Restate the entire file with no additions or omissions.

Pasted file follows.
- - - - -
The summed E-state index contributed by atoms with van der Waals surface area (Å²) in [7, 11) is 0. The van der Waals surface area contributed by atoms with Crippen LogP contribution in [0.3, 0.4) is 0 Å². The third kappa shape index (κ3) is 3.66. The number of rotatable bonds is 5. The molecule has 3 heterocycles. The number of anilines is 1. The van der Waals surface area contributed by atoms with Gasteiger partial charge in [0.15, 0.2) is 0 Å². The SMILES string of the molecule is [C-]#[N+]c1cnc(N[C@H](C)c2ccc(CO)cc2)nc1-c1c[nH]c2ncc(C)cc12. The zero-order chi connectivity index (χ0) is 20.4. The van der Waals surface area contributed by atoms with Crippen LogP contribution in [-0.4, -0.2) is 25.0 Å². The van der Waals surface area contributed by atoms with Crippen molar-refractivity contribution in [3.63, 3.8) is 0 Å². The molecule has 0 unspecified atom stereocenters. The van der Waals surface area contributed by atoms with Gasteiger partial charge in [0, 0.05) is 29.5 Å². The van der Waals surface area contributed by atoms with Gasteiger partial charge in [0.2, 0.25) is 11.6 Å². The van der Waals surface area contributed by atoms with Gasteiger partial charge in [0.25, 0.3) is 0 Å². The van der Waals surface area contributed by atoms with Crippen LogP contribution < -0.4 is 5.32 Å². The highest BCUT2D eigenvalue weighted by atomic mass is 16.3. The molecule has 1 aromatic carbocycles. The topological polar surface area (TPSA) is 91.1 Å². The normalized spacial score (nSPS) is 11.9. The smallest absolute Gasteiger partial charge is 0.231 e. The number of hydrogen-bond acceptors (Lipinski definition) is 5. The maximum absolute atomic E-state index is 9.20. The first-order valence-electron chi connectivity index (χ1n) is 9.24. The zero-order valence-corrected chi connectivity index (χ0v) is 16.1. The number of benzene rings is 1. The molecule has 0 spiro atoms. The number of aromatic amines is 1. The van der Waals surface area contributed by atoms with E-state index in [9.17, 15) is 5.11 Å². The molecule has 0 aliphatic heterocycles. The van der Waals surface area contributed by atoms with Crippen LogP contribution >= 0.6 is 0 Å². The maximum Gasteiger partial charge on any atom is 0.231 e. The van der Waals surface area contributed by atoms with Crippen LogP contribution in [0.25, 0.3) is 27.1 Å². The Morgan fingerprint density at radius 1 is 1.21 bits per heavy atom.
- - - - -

The summed E-state index contributed by atoms with van der Waals surface area (Å²) in [7, 11) is 0. The van der Waals surface area contributed by atoms with Crippen LogP contribution in [0.3, 0.4) is 0 Å². The third kappa shape index (κ3) is 3.66. The number of rotatable bonds is 5. The molecule has 3 heterocycles. The number of anilines is 1. The van der Waals surface area contributed by atoms with Gasteiger partial charge in [0.15, 0.2) is 0 Å². The SMILES string of the molecule is [C-]#[N+]c1cnc(N[C@H](C)c2ccc(CO)cc2)nc1-c1c[nH]c2ncc(C)cc12. The zero-order chi connectivity index (χ0) is 20.4. The van der Waals surface area contributed by atoms with Crippen LogP contribution in [-0.4, -0.2) is 25.0 Å². The van der Waals surface area contributed by atoms with Crippen molar-refractivity contribution in [3.63, 3.8) is 0 Å². The molecule has 0 unspecified atom stereocenters. The van der Waals surface area contributed by atoms with Gasteiger partial charge in [0, 0.05) is 29.5 Å². The van der Waals surface area contributed by atoms with Gasteiger partial charge in [0.2, 0.25) is 11.6 Å². The van der Waals surface area contributed by atoms with Gasteiger partial charge in [0.25, 0.3) is 0 Å². The van der Waals surface area contributed by atoms with Crippen LogP contribution < -0.4 is 5.32 Å². The highest BCUT2D eigenvalue weighted by atomic mass is 16.3. The molecule has 1 aromatic carbocycles. The topological polar surface area (TPSA) is 91.1 Å². The normalized spacial score (nSPS) is 11.9. The smallest absolute Gasteiger partial charge is 0.231 e. The number of hydrogen-bond acceptors (Lipinski definition) is 5. The maximum absolute atomic E-state index is 9.20. The first-order valence-electron chi connectivity index (χ1n) is 9.24. The zero-order valence-corrected chi connectivity index (χ0v) is 16.1. The number of benzene rings is 1. The molecule has 0 spiro atoms. The number of aromatic amines is 1. The van der Waals surface area contributed by atoms with E-state index in [9.17, 15) is 5.11 Å². The molecule has 0 aliphatic heterocycles. The van der Waals surface area contributed by atoms with Crippen LogP contribution >= 0.6 is 0 Å². The maximum Gasteiger partial charge on any atom is 0.231 e. The van der Waals surface area contributed by atoms with Crippen LogP contribution in [0.25, 0.3) is 27.1 Å². The Morgan fingerprint density at radius 1 is 1.21 bits per heavy atom.